We live in dangerous times. We may believe terrorists live afar — and that we’re valiantly battling them in the Middle East with our military — but what are we doing about our homegrown terrorists who seek to punish with their hate in the deaths of others? Are we killing our homegrown terrorists with lead and bombs? Or do we somehow see these killers among us as some sort of misbegotten patriot?
Here’s a scary list from the Southern Poverty Law Center detailing the homegrown terrorist acts in the USA so far in 2011:
Jan. 14, 2011
Federal agents in Arizona arrest Jeffery Harbin, a member of the neo-Nazi National Socialist Movement, for allegedly building homemade grenades and pipe bombs that he apparently intended to supply to anti-immigration groups patrolling the Mexican border. A prosecutor says that Harbin constructed the devices, using model rocket engines and aluminum power, “in such a way as to maximize human carnage.” Harbin is indicted on two counts of possessing a destructive device and a third of transporting destructive devices. Jeffery Harbin is the son of Jerry Harbin, a Phoenix-area activist with past ties to the neo-Nazi National Alliance and the racist Council of Conservative Citizens.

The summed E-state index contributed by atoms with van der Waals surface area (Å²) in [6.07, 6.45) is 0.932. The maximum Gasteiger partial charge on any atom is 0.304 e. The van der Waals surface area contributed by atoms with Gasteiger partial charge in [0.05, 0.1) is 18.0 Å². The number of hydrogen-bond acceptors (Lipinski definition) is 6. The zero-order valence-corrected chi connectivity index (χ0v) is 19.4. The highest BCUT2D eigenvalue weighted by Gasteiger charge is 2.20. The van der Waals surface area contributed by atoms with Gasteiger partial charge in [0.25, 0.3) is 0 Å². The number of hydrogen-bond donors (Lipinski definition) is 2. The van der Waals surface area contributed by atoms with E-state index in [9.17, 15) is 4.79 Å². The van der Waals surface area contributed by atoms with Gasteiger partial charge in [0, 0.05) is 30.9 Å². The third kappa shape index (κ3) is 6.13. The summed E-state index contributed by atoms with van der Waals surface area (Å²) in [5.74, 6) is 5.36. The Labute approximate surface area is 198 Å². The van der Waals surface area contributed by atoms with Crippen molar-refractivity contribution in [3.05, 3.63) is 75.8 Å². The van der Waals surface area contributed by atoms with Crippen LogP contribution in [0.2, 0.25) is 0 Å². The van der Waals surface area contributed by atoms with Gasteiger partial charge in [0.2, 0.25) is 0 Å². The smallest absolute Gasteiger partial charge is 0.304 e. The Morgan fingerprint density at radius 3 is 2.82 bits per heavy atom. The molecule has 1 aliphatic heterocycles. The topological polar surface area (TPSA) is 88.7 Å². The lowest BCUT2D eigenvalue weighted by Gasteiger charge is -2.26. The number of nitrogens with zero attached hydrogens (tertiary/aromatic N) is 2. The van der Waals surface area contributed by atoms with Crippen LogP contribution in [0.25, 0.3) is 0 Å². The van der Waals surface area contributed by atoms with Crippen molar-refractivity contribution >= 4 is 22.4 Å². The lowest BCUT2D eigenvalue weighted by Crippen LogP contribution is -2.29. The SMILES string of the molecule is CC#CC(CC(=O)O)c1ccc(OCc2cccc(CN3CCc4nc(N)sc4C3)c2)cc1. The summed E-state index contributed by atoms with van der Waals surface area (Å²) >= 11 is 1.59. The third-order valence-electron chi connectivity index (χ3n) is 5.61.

Jan. 17, 2011
Bomb technicians defuse a sophisticated improvised explosive device (IED) found in a backpack along the Spokane, Wash., route of a Martin Luther King Jr. Day parade with 1,500 marchers. Using forensic clues found in the dismantled bomb, officials about two months later identify and arrest Kevin William Harpham, a long-time neo-Nazi. Harpham had posted more than 1,000 messages to the neo-Nazi Vanguard News Network since 2004, when he was a member of the neo-Nazi National Alliance. Harpham also had contributed to the white supremacist Aryan Alternative newspaper. He is indicted on one count of attempted use of a weapon of mass destruction and one count of possessing an IED. Later, federal hate crime charges are added.
March 10, 2011